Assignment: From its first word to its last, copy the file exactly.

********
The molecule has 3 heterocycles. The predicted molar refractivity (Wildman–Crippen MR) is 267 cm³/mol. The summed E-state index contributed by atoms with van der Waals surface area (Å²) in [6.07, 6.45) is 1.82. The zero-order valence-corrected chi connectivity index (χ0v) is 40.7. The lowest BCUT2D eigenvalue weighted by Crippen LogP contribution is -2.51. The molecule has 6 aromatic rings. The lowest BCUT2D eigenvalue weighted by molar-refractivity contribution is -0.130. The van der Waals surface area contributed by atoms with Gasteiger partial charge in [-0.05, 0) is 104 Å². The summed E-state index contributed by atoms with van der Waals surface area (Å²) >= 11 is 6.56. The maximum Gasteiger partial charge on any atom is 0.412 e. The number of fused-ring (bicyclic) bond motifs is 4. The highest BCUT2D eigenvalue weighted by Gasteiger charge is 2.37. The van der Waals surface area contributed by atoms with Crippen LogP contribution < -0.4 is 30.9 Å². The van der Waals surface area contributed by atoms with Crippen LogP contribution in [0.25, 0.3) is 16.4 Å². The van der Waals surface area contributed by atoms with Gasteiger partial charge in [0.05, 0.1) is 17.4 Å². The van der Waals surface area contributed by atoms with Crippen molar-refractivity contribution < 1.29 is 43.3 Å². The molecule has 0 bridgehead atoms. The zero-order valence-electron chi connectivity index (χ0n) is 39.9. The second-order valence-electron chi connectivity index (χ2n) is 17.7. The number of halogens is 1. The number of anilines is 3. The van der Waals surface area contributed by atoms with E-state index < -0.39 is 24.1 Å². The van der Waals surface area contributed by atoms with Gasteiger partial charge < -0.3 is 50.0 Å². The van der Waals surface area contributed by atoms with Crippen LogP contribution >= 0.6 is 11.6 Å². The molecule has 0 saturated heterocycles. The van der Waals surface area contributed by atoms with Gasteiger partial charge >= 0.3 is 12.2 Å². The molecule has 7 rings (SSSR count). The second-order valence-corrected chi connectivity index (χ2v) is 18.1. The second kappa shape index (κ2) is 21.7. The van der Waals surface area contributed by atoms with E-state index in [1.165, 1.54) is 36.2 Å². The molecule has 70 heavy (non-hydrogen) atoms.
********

The molecule has 3 heterocycles. The predicted molar refractivity (Wildman–Crippen MR) is 267 cm³/mol. The summed E-state index contributed by atoms with van der Waals surface area (Å²) in [6.07, 6.45) is 1.82. The zero-order valence-corrected chi connectivity index (χ0v) is 40.7. The lowest BCUT2D eigenvalue weighted by Crippen LogP contribution is -2.51. The molecule has 6 aromatic rings. The lowest BCUT2D eigenvalue weighted by molar-refractivity contribution is -0.130. The van der Waals surface area contributed by atoms with Gasteiger partial charge in [-0.05, 0) is 104 Å². The summed E-state index contributed by atoms with van der Waals surface area (Å²) >= 11 is 6.56. The maximum Gasteiger partial charge on any atom is 0.412 e. The number of fused-ring (bicyclic) bond motifs is 4. The highest BCUT2D eigenvalue weighted by Gasteiger charge is 2.37. The van der Waals surface area contributed by atoms with Crippen LogP contribution < -0.4 is 30.9 Å². The van der Waals surface area contributed by atoms with Crippen LogP contribution in [0.25, 0.3) is 16.4 Å². The van der Waals surface area contributed by atoms with Gasteiger partial charge in [0.05, 0.1) is 17.4 Å². The van der Waals surface area contributed by atoms with Crippen molar-refractivity contribution < 1.29 is 43.3 Å². The molecule has 0 bridgehead atoms. The zero-order valence-electron chi connectivity index (χ0n) is 39.9. The second-order valence-electron chi connectivity index (χ2n) is 17.7. The number of halogens is 1. The number of anilines is 3. The van der Waals surface area contributed by atoms with E-state index < -0.39 is 24.1 Å². The van der Waals surface area contributed by atoms with Gasteiger partial charge < -0.3 is 50.0 Å². The van der Waals surface area contributed by atoms with Crippen LogP contribution >= 0.6 is 11.6 Å². The molecule has 0 saturated heterocycles. The van der Waals surface area contributed by atoms with Gasteiger partial charge >= 0.3 is 12.2 Å². The molecule has 7 rings (SSSR count). The second-order valence-corrected chi connectivity index (χ2v) is 18.1. The second kappa shape index (κ2) is 21.7. The van der Waals surface area contributed by atoms with E-state index in [1.165, 1.54) is 36.2 Å². The molecule has 70 heavy (non-hydrogen) atoms.